Observation 57682: Peltigera Willd.
When: 2010-10-31
No herbarium specimen

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Recognized by sight
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Oh yes, definitely Peltigera
By: Jason Hollinger (jason)
2010-11-01 19:13:24 CET (+0100)

All you need to see to be sure of that is the veins and rhizines on the underside, which are visible under the lobes that are turned up. You can also rule out vast swaths of the genus because it’s not green, it has no soredia, the apothecia aren’t black or flat — leaving only the canina and polydactylon groups. The former group is tomentose at least near the margins (merely dull in the one exceptional species, P. degenii), the latter group is shiny and smooth (although scabrose and appearing dull in one exceptional species, P. scabrosa!). If shiny, then your only real option is P. polydactylon since it isn’t broad enough (or the right geographical region) for P. neopolydactyla. (A good look at the underside would confirm this readily.) If tomentose… well then it’s tricky. It could be several species, most likely P. canina or P. praetextata.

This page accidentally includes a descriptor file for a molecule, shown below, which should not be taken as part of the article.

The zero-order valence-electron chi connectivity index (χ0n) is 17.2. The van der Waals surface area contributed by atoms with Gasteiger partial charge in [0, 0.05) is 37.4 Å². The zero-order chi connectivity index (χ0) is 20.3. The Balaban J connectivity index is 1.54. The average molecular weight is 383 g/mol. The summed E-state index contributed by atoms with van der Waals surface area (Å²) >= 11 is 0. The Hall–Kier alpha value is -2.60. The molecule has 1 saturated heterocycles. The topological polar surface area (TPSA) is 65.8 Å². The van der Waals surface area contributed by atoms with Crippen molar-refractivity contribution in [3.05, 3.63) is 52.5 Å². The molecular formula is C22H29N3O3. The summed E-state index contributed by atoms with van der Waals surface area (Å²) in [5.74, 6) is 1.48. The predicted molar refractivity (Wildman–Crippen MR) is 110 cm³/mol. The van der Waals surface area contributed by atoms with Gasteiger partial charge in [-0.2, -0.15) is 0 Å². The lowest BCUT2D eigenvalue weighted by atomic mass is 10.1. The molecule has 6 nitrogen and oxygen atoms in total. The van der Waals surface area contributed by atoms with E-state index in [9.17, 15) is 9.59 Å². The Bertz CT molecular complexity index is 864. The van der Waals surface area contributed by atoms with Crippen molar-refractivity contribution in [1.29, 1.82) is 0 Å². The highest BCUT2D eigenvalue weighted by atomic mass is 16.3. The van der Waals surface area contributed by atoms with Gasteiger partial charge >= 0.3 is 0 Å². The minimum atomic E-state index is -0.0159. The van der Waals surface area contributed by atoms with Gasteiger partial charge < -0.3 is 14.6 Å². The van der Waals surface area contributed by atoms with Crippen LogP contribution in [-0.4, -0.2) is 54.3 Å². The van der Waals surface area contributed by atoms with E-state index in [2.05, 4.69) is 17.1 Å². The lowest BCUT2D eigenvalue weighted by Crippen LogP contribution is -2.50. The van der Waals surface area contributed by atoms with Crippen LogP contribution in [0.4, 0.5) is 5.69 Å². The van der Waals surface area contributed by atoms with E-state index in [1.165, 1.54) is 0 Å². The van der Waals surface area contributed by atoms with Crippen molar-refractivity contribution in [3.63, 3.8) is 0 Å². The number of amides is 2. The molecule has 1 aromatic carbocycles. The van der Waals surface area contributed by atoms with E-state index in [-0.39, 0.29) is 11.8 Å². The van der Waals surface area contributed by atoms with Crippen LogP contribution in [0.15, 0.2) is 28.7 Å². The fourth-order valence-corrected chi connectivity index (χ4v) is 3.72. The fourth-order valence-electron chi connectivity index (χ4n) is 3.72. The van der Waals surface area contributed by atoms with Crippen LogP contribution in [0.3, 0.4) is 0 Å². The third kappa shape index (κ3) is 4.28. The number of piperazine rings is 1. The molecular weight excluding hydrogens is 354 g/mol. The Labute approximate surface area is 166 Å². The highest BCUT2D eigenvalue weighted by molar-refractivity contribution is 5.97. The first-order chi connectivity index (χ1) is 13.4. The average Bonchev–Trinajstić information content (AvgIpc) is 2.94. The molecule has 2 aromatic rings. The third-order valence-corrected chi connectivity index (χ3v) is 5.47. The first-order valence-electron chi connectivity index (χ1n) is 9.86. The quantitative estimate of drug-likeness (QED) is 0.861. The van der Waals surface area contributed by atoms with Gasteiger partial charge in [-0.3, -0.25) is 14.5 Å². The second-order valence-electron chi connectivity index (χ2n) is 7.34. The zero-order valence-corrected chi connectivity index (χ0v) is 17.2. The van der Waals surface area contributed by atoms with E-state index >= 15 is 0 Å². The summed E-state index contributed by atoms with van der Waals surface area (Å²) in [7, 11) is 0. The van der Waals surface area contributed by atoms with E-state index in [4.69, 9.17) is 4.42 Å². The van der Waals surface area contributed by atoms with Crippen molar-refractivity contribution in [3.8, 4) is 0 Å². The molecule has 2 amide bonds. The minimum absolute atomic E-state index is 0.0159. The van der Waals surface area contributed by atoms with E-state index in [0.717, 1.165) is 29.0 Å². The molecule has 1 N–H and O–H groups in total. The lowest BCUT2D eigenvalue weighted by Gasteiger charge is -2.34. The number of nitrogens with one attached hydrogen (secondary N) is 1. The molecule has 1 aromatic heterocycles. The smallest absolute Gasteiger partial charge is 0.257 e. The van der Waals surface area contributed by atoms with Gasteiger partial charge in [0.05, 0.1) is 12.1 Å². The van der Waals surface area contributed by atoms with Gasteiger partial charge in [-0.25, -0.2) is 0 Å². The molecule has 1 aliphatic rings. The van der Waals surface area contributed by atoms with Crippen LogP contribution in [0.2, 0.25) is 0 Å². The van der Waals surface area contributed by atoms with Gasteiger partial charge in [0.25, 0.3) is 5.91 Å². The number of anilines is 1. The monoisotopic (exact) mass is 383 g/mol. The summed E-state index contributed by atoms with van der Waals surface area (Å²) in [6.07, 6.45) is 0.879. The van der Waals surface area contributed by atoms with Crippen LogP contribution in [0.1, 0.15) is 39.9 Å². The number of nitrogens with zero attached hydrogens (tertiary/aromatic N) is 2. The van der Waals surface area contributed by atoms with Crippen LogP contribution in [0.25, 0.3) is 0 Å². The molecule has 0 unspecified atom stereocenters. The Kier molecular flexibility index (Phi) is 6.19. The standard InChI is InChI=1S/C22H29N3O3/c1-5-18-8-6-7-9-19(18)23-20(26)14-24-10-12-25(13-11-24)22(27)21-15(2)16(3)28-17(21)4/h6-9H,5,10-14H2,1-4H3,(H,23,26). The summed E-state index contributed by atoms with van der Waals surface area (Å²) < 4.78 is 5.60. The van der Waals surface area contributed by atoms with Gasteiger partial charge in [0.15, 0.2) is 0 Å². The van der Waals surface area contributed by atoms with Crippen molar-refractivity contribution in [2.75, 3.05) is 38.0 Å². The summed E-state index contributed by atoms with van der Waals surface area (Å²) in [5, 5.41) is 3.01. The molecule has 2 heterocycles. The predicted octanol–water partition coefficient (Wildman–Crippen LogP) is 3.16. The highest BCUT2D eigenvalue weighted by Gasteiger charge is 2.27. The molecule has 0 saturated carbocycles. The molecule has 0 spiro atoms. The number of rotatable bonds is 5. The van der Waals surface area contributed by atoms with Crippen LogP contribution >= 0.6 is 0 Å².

By: Patrick Harvey (pg_harvey)
2010-11-01 17:01:49 CET (+0100)

Thank you, Jason. I didn’t bring this one back with me. Can you
see enough to identify this as simply a Peltigera species?

By: Jason Hollinger (jason)
2010-10-31 23:44:32 CET (+0100)

I can’t make out a few details: Tt would be good to double-check that there are tomentose hairs on the upper surface especially near the margins. It would also be good to see more of the underside. If it is P. polydactylon, you would expect it to be shiny and smooth and entirely hairless on the upper surface, and the lower surface should have broad, barely-raised veins which often turn very dark and contrast sharply with the small elliptical white interspaces between the veins.

Created: 2010-10-31 23:03:59 CET (+0100)
Last modified: 2010-11-01 17:02:22 CET (+0100)
Viewed: 31 times, last viewed: 2016-10-28 21:20:42 CEST (+0200)
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